When Canterbury-Bankstown spruiked Will Hopoate’s signing from Parramatta at the end of 2015, Bulldogs coach Des Hasler boasted, “Will will be a valuable and experienced acquisition for the Canterbury-Bankstown Bulldogs and I look forward to him joining the club.”
But how valuable is Hopoate?
In a watershed moment for all those religiously-inclined professional athletes, Hopoate successfully fought for an additional provision in his Canterbury deal. Due to his Mormon beliefs, Hopoate wouldn’t be playing any football on Sundays.
But how much is a player worth that decides when he is or isn’t playing?
Canterbury are on a slippery slope right now, and in the worst possible form imaginable. If the script continues, Penrith will put a cricket score on the Bulldogs this weekend and the Belmore club will be bundled out of the finals race without as much as a whimper.
Hopoate will be watching from a distance with Brett Morris expected to take his place.
And if the Bulldogs turn it all around and make it to the big dance on the first weekend in October, Canterbury’s “valuable” acquisition will be about as useful as a one-legged man in an arse-kicking contest if he sticks to his guns.
If he doesn’t and opts to play he’ll be branded a hypocrite.
It seems Mr. Hopoate is allowed to have his cake and eat it too – so far.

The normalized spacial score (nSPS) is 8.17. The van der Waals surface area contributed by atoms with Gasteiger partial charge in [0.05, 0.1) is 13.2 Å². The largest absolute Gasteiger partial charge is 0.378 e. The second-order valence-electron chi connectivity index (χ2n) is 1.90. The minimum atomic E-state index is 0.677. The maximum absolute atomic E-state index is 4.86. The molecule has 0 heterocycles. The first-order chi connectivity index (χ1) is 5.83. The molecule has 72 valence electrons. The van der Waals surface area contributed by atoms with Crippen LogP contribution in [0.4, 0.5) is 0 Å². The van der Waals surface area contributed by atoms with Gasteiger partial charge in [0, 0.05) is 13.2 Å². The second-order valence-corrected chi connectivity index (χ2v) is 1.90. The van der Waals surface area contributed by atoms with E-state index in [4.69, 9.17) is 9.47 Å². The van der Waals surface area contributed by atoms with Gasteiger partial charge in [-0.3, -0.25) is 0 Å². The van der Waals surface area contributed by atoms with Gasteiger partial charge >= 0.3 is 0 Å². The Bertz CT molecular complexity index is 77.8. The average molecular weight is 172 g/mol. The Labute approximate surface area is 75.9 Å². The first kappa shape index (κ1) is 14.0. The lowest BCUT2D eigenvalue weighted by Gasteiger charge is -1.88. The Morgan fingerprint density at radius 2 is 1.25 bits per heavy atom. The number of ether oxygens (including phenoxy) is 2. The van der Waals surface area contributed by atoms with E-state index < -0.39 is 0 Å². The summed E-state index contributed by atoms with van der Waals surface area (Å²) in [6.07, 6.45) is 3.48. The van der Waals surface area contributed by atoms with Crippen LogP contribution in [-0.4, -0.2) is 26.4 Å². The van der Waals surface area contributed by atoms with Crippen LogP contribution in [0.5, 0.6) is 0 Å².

“I am comfortable with that [not playing Sundays],” Bulldogs captain James Graham said on Monday.
“Will’s faith makes him the person who he is.
“We all support his decision.”
Bulldogs players might support his decision personally but professionally it must be hard to stomach.
Hopoate is well within his rights to argue that his religion doesn’t allow him to play sport on Sundays but Canterbury and other potential suitors are within their rights to say, “you’re not worth as much as you once were because we can’t use you on Sundays.”
It’s cold but it’s true.
Hopoate needs to figure out whether he’s a pro athlete, Mormon or if he’s going to be both – needs to face the fact that he’s devaluing his worth as a footballer. Not as a man; he has substance, something others lack. But this isn’t going to help him financially.
Players continually talk about setting themselves and their families up for life because they’re only in the game for a limited amount of time. So why can’t Hopoate put his religion aside like plenty have done before him and play the game?
Good luck to the guy. At the end of the day, Canterbury agreed to his terms.
The fact is, a full-time Hopoate is worth $450-500,000. A part-time Hopoate is worth $300,000.
Newcastle legend Matt Johns was full of praise for the utility back.
“I just tip my hat to William because he’s a bloke that will stick to his beliefs and he puts his religion above his sport,” Johns said on Triple M.
“He sees his religion as the most important thing in his life, along with his family.”
Hopoate will be 25 next year and his best seasons are ahead of him.
If he’s happy to skip Sundays for the rest of his career, he’ll potentially cost himself millions of dollars.
That’s if clubs catch on, and rest assured – they will.